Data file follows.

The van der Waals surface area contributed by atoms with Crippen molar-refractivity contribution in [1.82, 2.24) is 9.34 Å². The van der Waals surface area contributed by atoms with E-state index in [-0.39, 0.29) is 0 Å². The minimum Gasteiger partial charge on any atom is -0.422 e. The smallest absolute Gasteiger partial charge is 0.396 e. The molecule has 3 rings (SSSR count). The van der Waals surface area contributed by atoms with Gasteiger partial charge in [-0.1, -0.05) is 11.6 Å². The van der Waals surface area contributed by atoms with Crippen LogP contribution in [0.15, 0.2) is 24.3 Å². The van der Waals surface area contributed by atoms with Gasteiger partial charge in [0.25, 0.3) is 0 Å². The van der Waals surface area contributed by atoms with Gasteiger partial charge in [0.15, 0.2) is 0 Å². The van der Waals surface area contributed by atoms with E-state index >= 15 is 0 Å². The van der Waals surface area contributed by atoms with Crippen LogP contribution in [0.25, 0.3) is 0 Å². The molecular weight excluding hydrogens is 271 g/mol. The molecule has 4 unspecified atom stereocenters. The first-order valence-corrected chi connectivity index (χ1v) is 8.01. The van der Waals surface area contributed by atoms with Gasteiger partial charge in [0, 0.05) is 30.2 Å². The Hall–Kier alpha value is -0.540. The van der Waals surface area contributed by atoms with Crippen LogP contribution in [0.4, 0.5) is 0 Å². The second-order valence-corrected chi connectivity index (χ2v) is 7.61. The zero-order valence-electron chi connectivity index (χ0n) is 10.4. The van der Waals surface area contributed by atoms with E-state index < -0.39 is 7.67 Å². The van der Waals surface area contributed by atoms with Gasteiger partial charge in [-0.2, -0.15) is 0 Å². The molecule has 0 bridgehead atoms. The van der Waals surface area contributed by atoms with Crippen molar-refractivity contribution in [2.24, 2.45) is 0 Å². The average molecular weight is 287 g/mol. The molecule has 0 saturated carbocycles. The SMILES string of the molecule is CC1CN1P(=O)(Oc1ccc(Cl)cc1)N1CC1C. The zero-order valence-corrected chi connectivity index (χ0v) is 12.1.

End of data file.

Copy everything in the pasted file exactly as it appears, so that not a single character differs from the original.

The van der Waals surface area contributed by atoms with Crippen molar-refractivity contribution in [1.82, 2.24) is 9.34 Å². The van der Waals surface area contributed by atoms with E-state index in [-0.39, 0.29) is 0 Å². The minimum Gasteiger partial charge on any atom is -0.422 e. The smallest absolute Gasteiger partial charge is 0.396 e. The molecule has 3 rings (SSSR count). The van der Waals surface area contributed by atoms with Gasteiger partial charge in [-0.1, -0.05) is 11.6 Å². The van der Waals surface area contributed by atoms with Crippen LogP contribution in [0.15, 0.2) is 24.3 Å². The van der Waals surface area contributed by atoms with Gasteiger partial charge in [0.25, 0.3) is 0 Å². The van der Waals surface area contributed by atoms with Gasteiger partial charge in [0.15, 0.2) is 0 Å². The van der Waals surface area contributed by atoms with E-state index >= 15 is 0 Å². The van der Waals surface area contributed by atoms with Crippen LogP contribution in [0.25, 0.3) is 0 Å². The molecular weight excluding hydrogens is 271 g/mol. The molecule has 4 unspecified atom stereocenters. The first-order valence-corrected chi connectivity index (χ1v) is 8.01. The van der Waals surface area contributed by atoms with Gasteiger partial charge in [0, 0.05) is 30.2 Å². The Hall–Kier alpha value is -0.540. The van der Waals surface area contributed by atoms with Crippen LogP contribution in [0.4, 0.5) is 0 Å². The second-order valence-corrected chi connectivity index (χ2v) is 7.61. The zero-order valence-electron chi connectivity index (χ0n) is 10.4. The van der Waals surface area contributed by atoms with E-state index < -0.39 is 7.67 Å². The van der Waals surface area contributed by atoms with Gasteiger partial charge in [-0.2, -0.15) is 0 Å². The molecule has 0 bridgehead atoms. The van der Waals surface area contributed by atoms with Crippen molar-refractivity contribution in [2.24, 2.45) is 0 Å². The average molecular weight is 287 g/mol. The molecule has 0 saturated carbocycles. The SMILES string of the molecule is CC1CN1P(=O)(Oc1ccc(Cl)cc1)N1CC1C. The zero-order valence-corrected chi connectivity index (χ0v) is 12.1.